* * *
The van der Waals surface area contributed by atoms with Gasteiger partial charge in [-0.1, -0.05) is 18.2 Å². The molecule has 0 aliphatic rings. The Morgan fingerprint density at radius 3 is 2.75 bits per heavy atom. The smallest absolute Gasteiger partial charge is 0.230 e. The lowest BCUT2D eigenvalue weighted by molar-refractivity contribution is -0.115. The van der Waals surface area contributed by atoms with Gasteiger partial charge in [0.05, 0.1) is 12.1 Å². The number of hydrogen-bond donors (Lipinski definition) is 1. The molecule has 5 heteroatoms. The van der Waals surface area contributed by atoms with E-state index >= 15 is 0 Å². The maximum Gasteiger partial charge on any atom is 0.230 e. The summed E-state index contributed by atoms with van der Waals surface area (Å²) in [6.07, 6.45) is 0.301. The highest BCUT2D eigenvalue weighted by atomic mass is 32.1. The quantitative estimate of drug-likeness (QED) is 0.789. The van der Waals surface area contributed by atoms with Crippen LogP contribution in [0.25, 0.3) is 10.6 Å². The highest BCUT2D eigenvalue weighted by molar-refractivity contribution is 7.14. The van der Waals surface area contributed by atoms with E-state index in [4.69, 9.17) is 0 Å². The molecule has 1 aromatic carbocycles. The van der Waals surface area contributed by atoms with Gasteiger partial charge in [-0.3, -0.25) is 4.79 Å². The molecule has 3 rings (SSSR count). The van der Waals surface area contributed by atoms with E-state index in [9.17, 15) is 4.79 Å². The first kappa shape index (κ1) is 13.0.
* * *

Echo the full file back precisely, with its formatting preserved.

The van der Waals surface area contributed by atoms with Gasteiger partial charge in [-0.1, -0.05) is 18.2 Å². The molecule has 0 aliphatic rings. The Morgan fingerprint density at radius 3 is 2.75 bits per heavy atom. The smallest absolute Gasteiger partial charge is 0.230 e. The lowest BCUT2D eigenvalue weighted by molar-refractivity contribution is -0.115. The van der Waals surface area contributed by atoms with Gasteiger partial charge in [0.05, 0.1) is 12.1 Å². The number of hydrogen-bond donors (Lipinski definition) is 1. The molecule has 5 heteroatoms. The van der Waals surface area contributed by atoms with E-state index >= 15 is 0 Å². The maximum Gasteiger partial charge on any atom is 0.230 e. The summed E-state index contributed by atoms with van der Waals surface area (Å²) in [6.07, 6.45) is 0.301. The highest BCUT2D eigenvalue weighted by atomic mass is 32.1. The quantitative estimate of drug-likeness (QED) is 0.789. The van der Waals surface area contributed by atoms with Crippen LogP contribution in [0.25, 0.3) is 10.6 Å². The highest BCUT2D eigenvalue weighted by molar-refractivity contribution is 7.14. The van der Waals surface area contributed by atoms with E-state index in [4.69, 9.17) is 0 Å². The molecule has 1 aromatic carbocycles. The van der Waals surface area contributed by atoms with Gasteiger partial charge in [-0.3, -0.25) is 4.79 Å². The molecule has 3 rings (SSSR count). The van der Waals surface area contributed by atoms with E-state index in [9.17, 15) is 4.79 Å². The first kappa shape index (κ1) is 13.0.